As I sipped a café con leche and watched kids on their way home from school, office workers on break, and teenagers joking with friends passing by, the last thing I expected was an avant-garde theater group to start performing in front of me.
The theme was the hypocrisy of modern society…I think. There were costumes. Juggling. Audience participation. People would stop and watch for a minute, then hustle across the avenue to a three-story shopping mall with attached multiplex theater.
This is Manizales, a city in Colombia’s Eje Cafetero, the Coffee Triangle. This region is the birthplace of Juan Valdez, a corporate mascot that was based on the coffee farmers of this highlands region in the foothills of the Andes.
Coffee is definitely still big business here. But, as I discovered that afternoon, you’ll find much more…
Three thriving cities act as lynchpins in this lush, mountainous region where coffee plantations cover steep hillsides and the countryside is dotted with colonial villages. They are about 30 minutes by air (or five-hour bus ride) from the better-known expat hotspot of Medellin. In each you can have a sophisticated lifestyle for much less than you’d pay in North America.
Besides street theater, I found independent cinemas, jazz nights, craft beer bars, and purebred miniature poodles wearing little sweaters; not what I expected in coffee country.
There were upscale restaurants offering Argentinian, French, or other international cuisine with not much above $10 on the menu (Local restaurants will run you $2 to $3 a plate). Browsing the shelves of well-stocked supermarkets, I discovered you can fill your fridge with groceries for the week (including plenty of imported items—I found cheese from Wisconsin and everything you need to make sushi at home, for example) for about $50. All in all, a couple can live well under $2,000 a month.
You can also get a top-notch medical care at a fraction of U.S. prices; you’ll pay $30 to $80 per month to join the public health insurance program.
Perhaps the biggest attraction is the amazing weather. The temperatures don’t vary much throughout the year, 70s F during the day and 60s F at night—just cool enough to put on a sweater for a dinner and a blanket on the bed for comfortable sleeping. No heat or AC needed. That keeps electric bills low, about $40 per month.
And these cities aren’t so large as to be unmanageable. You can get around easily by cheap taxi and bus, your own two feet, or, in the case of Manizales…cable car.
My favorite of the trio is Manizales. There is a small but growing expat community here of retirees, English teachers, and ambitious entrepreneurs
It’s a university town with lively shopping, dining, and nightlife most of which is concentrated on the east end of town, with the epicenter around the El Cable park and plaza. It’s a go-to meeting spot and landmark.
To the south, about 15 minute’s walk past the soccer stadium and sports complex, is Palermo, a trendy neighborhood where you can get a three-bedroom condo for just $100,899. Like most condos, the balconies here offer views of the rest of the city splashed out into the valley below. In many of these units you’ll also find features like fine finishes in the kitchen and bathrooms. And the buildings often have a doorman on duty 24 hours a day.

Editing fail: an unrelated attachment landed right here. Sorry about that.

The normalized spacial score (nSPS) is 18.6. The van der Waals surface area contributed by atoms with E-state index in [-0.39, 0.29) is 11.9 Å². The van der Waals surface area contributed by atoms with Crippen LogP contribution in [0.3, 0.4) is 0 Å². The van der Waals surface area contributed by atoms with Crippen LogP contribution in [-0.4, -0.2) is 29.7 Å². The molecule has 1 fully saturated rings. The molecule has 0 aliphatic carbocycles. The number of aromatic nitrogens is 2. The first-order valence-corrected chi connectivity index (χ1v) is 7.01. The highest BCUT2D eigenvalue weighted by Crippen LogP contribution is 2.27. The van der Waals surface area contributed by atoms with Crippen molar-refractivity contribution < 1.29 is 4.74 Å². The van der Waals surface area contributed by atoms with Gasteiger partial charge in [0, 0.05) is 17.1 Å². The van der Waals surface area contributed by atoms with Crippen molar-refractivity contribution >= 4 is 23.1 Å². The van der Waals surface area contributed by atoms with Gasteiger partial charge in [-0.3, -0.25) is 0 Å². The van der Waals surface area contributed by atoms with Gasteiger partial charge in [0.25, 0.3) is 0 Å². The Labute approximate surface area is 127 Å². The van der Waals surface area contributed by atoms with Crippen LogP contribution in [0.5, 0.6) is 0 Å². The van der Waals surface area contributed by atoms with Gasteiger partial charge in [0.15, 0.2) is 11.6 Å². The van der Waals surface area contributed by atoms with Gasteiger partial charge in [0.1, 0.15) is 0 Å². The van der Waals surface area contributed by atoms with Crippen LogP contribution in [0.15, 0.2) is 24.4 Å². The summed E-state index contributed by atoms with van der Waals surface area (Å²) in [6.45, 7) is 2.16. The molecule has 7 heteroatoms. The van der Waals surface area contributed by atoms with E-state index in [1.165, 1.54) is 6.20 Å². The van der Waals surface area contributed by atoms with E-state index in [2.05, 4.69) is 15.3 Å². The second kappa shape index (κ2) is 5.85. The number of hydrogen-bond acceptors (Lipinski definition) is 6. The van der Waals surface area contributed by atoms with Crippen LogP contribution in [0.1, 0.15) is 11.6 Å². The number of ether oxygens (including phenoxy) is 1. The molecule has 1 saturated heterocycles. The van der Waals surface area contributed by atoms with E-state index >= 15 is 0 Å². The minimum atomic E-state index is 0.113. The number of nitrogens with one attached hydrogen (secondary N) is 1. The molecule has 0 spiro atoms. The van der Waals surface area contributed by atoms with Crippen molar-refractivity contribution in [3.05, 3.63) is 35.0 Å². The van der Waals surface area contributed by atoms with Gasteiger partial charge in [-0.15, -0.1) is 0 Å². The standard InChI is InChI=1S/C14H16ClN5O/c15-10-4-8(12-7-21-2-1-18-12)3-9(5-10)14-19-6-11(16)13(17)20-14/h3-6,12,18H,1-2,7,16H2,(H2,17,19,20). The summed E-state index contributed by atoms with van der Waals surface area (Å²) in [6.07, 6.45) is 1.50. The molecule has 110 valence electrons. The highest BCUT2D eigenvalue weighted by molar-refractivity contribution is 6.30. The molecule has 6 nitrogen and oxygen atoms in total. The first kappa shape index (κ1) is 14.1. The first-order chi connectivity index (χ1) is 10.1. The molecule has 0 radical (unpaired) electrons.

Another three-bedroom condo is listed for $57,176. It’s in the Milan neighborhood, which is known for a tree-shaded avenue of sidewalk cafés and restaurants.
Pereira is another university town about an hour drive from Manizales along a well-maintained toll road and one of the region’s principal cities. When I was scouting there I found a three-bedroom home in a gated community, featuring swimming pool and gym, for $57,174. Homes like this are relatively rare because condos are more common but becoming increasingly available.
In the popular Dos Quebradas district is a three-bedroom condo for $45,404. Even in one of the highest end neighborhoods in town, Pinares, which is near the big shopping mall, international restaurants, gourmet groceries, and more, you can get a three-bedroom condo for $84,402. It is a hilly area so a vigorous walk or quick taxi ride will get you everywhere.
Armenia is the smallest of the cities that make up the “corners” of the Coffee Triangle. But it offers most of the same amenities.
A local contact of mine here, a teacher at an international school, has his eyes on some condos being built right now. One-bedroom units, new construction, in the desirable north end of town are going for around $30,000. You’ll find similar condo towers going up in Pereira and Manizales for about the same price as well.
A studio apartment, resale, is currently listed at $21,861. A four-bedroom condo, near the showcase Park of Life, a shopping mall, a craft beer bar, and more, is listed at $94,172.
The neighborhoods to buy in in these “second cities” are geared towards upwardly mobile local residents, as well as retirees and others who’ve fled the higher prices of the country’s largest metro areas, like the capital, Bogota. So you don’t get that “bump” in prices you might find in well-known expat havens.
By getting in before the mainstream you can take advantage and pick up a resale or new construction condo in one of the best neighborhoods in town for a fraction of what it would cost in Medellin.
As more expats, not to mention well to do and middle-class Colombians, discover the calmer yet still sophisticated cities of the Coffee Triangle, prices will rise. A growing tourism sector could be a factor there as well.
When I returned home I gave serious thought to moving to Colombia. And I’d choose one of the cities of the Coffee Triangle over Medellín. There’s a palpable energy, a feeling of opportunity in real estate and business. But, at the same time, these cities feel manageable, Of course, the ability to get world-class coffee straight from the source is appealing as well.
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